the End of Print (Again)


David Carson, Marshall McLuhan, and the End of Print (Again) »
Buzz Poole on David Carson’s experimental typography, its continuing relevance, its wider cultural importance, and how Marshall McLuhan predicted it all.  july 20,2012

What David Carson committed himself to was reading culture as it existed in technological frameworks that altered visual communication and short-circuited longstanding traditions of design and typography in order to fuse them to new and indifferent mediums that were no less effective in making their points.





n e w s :
david has been invited to judge the D+AD awards in london this spring,’11,
celebrating the best worldwide design and advertising for ’10.
following recent lectures in nyc + phil.(PENN) next up: argentina+new zealand, vancouver.
davids exhibition in PARIS , spring 2011
watch for dc’s new
TVcommerical,as CD,
for B.headphones
davids recently designed architecture book,
PATTERNS by p.anderson+d.salomon (Harvard, Cornell)
is now available at better book stores.

Subject: The End of Print


Subject: The End of Print
I can’t believe I’m actually typing this because who knows if you even check this particular email-but here it goes. My name is Meghan and I’m a graphic design student from Ohio. A few months ago an assignment in one of my classes was to redesign a publication the way that another designer would do it. So I searched the web and found a few of the classic designers, and even though their designs were stunning they didn’t really interest me. So I decided to look at some design books instead. When I finally saw your book I freaked out because I couldn’t figure out where the title was, which was the craziest and yet most wonderful thing in the world to me…that you could create a response like that with something such a small detail. For the first time I felt something click. Since then I’ve probably “read” every page of The End of Print at least 15 times now, and I find new things in it each time that I never noticed before. Reading your book has changed my style into something that I can’t explain, which is what I love about your designs. Before I saw your work type was secondary-and more like a chore. But now it’s like a weight has been lifted off my shoulders-and it doesn’t have to be anything, and I’m finally free. I don’t think it should even be called type anymore. You have been a such a huge inspiration to me, I’m curious as to what inspires you-or if your ideas just smack you right in the face. I would also love to come to a workshop of yours but I have no idea how to go about doing it-I do hope to one day meet you in person.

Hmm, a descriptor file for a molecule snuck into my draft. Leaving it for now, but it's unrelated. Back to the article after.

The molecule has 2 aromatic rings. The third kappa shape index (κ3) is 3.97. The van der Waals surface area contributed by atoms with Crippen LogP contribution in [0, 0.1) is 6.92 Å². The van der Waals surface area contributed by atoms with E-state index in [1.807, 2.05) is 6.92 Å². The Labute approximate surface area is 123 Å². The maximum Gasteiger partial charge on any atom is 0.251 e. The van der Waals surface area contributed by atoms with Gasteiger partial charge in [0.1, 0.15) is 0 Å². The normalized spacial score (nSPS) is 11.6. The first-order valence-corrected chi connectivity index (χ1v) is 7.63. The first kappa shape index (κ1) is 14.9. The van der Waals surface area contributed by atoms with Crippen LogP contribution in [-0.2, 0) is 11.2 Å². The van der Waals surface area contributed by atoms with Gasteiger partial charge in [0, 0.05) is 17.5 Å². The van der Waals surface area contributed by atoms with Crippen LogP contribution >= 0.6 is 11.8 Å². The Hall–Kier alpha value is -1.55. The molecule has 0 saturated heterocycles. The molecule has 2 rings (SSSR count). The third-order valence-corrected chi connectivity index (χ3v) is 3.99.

july 10, 2006